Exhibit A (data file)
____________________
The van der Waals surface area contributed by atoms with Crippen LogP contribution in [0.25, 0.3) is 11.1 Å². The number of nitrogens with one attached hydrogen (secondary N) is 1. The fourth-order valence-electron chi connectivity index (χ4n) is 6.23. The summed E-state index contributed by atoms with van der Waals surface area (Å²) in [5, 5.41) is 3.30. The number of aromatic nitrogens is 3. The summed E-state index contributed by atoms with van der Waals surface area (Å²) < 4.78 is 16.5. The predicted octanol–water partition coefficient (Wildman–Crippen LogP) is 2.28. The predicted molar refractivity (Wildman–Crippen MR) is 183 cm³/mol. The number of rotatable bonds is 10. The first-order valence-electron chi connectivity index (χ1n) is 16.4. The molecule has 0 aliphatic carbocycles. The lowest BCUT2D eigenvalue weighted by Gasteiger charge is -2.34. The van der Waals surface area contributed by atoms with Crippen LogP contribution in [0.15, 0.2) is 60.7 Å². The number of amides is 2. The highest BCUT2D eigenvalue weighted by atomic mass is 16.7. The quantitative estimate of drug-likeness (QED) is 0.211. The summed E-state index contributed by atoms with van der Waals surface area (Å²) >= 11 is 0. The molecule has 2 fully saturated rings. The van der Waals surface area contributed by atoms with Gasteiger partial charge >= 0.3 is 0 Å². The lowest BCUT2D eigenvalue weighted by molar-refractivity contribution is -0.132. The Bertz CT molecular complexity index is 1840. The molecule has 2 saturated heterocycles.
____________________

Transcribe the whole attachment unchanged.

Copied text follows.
The van der Waals surface area contributed by atoms with Crippen LogP contribution in [0.25, 0.3) is 11.1 Å². The number of nitrogens with one attached hydrogen (secondary N) is 1. The fourth-order valence-electron chi connectivity index (χ4n) is 6.23. The summed E-state index contributed by atoms with van der Waals surface area (Å²) in [5, 5.41) is 3.30. The number of aromatic nitrogens is 3. The summed E-state index contributed by atoms with van der Waals surface area (Å²) < 4.78 is 16.5. The predicted octanol–water partition coefficient (Wildman–Crippen LogP) is 2.28. The predicted molar refractivity (Wildman–Crippen MR) is 183 cm³/mol. The number of rotatable bonds is 10. The first-order valence-electron chi connectivity index (χ1n) is 16.4. The molecule has 0 aliphatic carbocycles. The lowest BCUT2D eigenvalue weighted by Gasteiger charge is -2.34. The van der Waals surface area contributed by atoms with Crippen LogP contribution in [0.15, 0.2) is 60.7 Å². The number of amides is 2. The highest BCUT2D eigenvalue weighted by atomic mass is 16.7. The quantitative estimate of drug-likeness (QED) is 0.211. The summed E-state index contributed by atoms with van der Waals surface area (Å²) >= 11 is 0. The molecule has 2 fully saturated rings. The van der Waals surface area contributed by atoms with Gasteiger partial charge >= 0.3 is 0 Å². The lowest BCUT2D eigenvalue weighted by molar-refractivity contribution is -0.132. The Bertz CT molecular complexity index is 1840. The molecule has 2 saturated heterocycles.